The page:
What does tape even do and why do so many physios use it?
You may have seen athletes wear it- you may have seen it stocked on the shelves at your local supermarket or pharmacy, or at your local little league soccer game. There’s no denying that there is an increased prevalence and awareness of sport and injury management today, in hopes that we can do a better job of performing at our best while keeping injury and pain at bay.
Now if you’re a sports athlete there’s almost always someone on your sports team that you see using either a brace, or some form of taping.
Here’s a run down of different types of tape and their most common usages, and what you’ll typically see in a sports rehab setting.
This tape is a stretchy adhesive cotton strip. It’s less restrictive and allows for a lot more freedom of movement and will provide less additional stability in comparison with harder, stiffer forms of tape. Its strengths are that it doesn’t restrict range of motion, and functions well when the goal is to get the patient moving with minimal restriction.
It’s mainly used as a therapeutic product but often used for performance purposes as well. Its main use is to alleviate pain and sometimes facilitate lymphatic drainage by lifting and affecting the skin. It’s often purported to reduce pain, inflammation, post surgical healing, prevent injury and promote circulation. While most of these claims are not scientifically proven, if used in the correct context as an adjunct to a proper rehab program and treatment plan it can be a very effective tool.
One adolescent patient of mine recently had pain due to hyper-extension of the wrist due to poor control, and laxity of the wrist joints. 3 pieces of k-tape was enough to prevent excessive wrist extension, and within 2-3 days of application she reported a minimum of 50% reduction in pain symptoms.
Rigid or Strapping Tape
Rigid and strapping tape is used by physical therapists, kinesiologists and other health care practitioners to improve the management of acute musculoskeletal problems. These high adhesive rigid strapping tapes are formulated with a strong zinc oxide adhesive, are porous and hand-tearable and offer extra strong support for sprains and strains.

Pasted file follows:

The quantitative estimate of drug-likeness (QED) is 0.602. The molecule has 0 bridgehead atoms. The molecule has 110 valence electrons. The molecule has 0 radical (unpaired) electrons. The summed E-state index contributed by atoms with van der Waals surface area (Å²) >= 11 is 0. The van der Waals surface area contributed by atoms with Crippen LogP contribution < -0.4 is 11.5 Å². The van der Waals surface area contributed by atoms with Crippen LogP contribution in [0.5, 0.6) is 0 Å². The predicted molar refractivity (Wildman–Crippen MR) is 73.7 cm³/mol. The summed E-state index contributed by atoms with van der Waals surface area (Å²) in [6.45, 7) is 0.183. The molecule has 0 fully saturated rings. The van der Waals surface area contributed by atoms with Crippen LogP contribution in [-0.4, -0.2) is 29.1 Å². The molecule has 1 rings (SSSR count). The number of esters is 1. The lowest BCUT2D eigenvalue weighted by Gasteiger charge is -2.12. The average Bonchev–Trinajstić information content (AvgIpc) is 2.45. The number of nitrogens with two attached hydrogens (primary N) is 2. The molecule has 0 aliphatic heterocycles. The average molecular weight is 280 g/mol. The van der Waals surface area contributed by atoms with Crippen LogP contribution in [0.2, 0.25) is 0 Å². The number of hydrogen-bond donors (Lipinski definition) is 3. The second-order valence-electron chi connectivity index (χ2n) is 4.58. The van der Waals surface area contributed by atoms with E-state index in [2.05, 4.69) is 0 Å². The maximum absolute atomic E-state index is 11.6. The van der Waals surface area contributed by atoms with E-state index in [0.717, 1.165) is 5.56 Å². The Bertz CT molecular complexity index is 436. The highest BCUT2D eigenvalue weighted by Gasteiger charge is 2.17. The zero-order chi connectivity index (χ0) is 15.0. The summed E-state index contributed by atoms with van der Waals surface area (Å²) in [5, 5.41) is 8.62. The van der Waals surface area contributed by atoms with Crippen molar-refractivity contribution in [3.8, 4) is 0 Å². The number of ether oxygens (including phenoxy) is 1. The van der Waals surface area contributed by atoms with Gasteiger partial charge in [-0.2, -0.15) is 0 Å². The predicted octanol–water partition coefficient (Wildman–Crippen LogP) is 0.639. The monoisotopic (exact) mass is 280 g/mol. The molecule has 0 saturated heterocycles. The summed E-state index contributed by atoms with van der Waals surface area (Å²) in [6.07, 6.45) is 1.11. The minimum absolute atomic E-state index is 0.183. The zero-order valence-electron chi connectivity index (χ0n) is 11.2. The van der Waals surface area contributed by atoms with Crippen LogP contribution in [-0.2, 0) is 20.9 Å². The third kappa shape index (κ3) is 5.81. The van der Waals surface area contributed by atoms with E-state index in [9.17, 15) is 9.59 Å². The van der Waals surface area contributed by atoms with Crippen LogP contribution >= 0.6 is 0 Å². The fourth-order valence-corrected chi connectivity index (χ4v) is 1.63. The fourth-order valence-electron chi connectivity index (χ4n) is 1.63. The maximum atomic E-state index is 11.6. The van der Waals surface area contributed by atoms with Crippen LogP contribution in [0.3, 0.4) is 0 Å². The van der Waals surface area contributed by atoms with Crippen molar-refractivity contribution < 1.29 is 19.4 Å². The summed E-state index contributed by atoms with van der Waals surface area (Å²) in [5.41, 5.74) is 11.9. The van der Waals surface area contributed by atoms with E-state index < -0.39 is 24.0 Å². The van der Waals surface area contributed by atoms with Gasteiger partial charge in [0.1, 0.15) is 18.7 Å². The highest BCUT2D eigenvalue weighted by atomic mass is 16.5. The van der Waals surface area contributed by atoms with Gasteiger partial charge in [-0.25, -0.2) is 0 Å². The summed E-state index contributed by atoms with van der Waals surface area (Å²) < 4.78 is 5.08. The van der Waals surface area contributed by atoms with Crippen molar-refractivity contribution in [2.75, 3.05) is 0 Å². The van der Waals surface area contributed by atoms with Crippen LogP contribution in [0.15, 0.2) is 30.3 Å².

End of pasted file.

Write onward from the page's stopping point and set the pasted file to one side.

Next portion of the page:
Its main quality is in its name. It’s very firm and rigid and offers good support for many purposes. You’ll often see this type of tape on sports athletes such as rugby players' wrists, hands, or soccer players' ankles or Achilles for example. This tape functions to stabilize, restrict, or protect a particular joint from further injury. In hot environments these tapes can last probably between 30-60 minutes depending on sweat, but in comparison to other forms of tape this is still a tape that can restrict and protect a joint for a long time if the adhesive holds.
Cover-Rolls or Hypafix is a non-woven bandage with a non-irritating adhesive.
It is hypoallergenic, self-adhesive, breathable, cross elastic and latex free.
Cover rolls are often used as a dressing cover or bandage over top in many medical cases. However, the most common usage for physios and athletic therapists is as a base layer for tape when we don’t want to pull too hard on skin, or if the patient has sensitive skin that is irritated with adhesive contact. It’s soft with a mild stretchable material that contours well to the body. Typically in athletic settings it is not used in isolation unless used to hold a dressing.Often used as a base layer to strong rigid tapes.
Hope this helps!
As always, feel free to contact us if you’re looking for sports taping or any other physiotherapy needs!
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